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Copper Creek Trail -- Kings Canyon

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Copper Creek Trail -- Kings Canyon

Postby Take-a-Hike » Mon Apr 24, 2006 3:26 pm

I need some input please. Wife 'n I are doing a 4th of July trip up CCT to Grouse Lake then back in the basic area where Roper started his SHR trip...but we're certainly not up to all that...just doing a warm up for some other trips later this summer. We (Wife) has a major concern after reading many accounts of going up the hot switchbacks of getting no farther along than Lower Tent Meadows on day one. Our plan is to stay at a lodge in Cedar Grove (we have reservation) then hit the trail by 6:30 latest, and I say we can be at Grouse Lake by 5:00 pm, elevation gain and all. Now, before everyone starts to wonder...we fall into the majority of this forum readers (at least according to the age poll someone conducted), and fall in the category of early 50 types. Last year was our first year of doing backpack trips, however, we're veterans of about 4 years of some pretty good day hikes throughout the Sierras and down here in SC local mountains. I still say that even people of above average shape, my wife hits the gym 4 days/week and even though she's no Jane Fonda (thank God...), and no speed hiker, we're pretty good plodders, we should be able to make it. I read accounts of youngsters who start out in mid day and can only get to LTM, others who start earlier in the day get all the way up to Granite Lake and beyond. So, can anyone who's been on that trail give me a rule of thumb as to what to expect as far as where we can expect to be after gettin a real early start???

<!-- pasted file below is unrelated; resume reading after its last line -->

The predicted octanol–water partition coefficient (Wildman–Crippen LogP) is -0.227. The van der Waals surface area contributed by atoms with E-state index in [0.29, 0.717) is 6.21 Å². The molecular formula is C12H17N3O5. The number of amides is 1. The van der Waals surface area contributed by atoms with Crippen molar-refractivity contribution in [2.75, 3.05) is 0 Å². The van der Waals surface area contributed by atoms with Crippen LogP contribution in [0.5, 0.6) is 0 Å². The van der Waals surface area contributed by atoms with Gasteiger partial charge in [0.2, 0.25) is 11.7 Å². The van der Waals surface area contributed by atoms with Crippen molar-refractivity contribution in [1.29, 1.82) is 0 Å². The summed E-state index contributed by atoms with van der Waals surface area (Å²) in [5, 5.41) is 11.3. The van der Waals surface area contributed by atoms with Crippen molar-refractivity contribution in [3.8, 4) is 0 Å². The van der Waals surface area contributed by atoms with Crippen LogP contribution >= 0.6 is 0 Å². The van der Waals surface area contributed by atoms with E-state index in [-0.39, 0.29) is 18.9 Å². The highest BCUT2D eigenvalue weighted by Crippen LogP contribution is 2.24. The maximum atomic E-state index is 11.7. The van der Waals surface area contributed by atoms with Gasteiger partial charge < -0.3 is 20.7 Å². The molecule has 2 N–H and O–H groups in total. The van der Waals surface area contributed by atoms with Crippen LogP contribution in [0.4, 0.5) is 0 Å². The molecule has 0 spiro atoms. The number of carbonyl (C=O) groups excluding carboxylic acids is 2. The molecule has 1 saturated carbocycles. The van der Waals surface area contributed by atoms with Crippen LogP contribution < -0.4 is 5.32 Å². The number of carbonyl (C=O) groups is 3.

TIA..
Perry



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Postby giantbrookie » Mon Apr 24, 2006 9:45 pm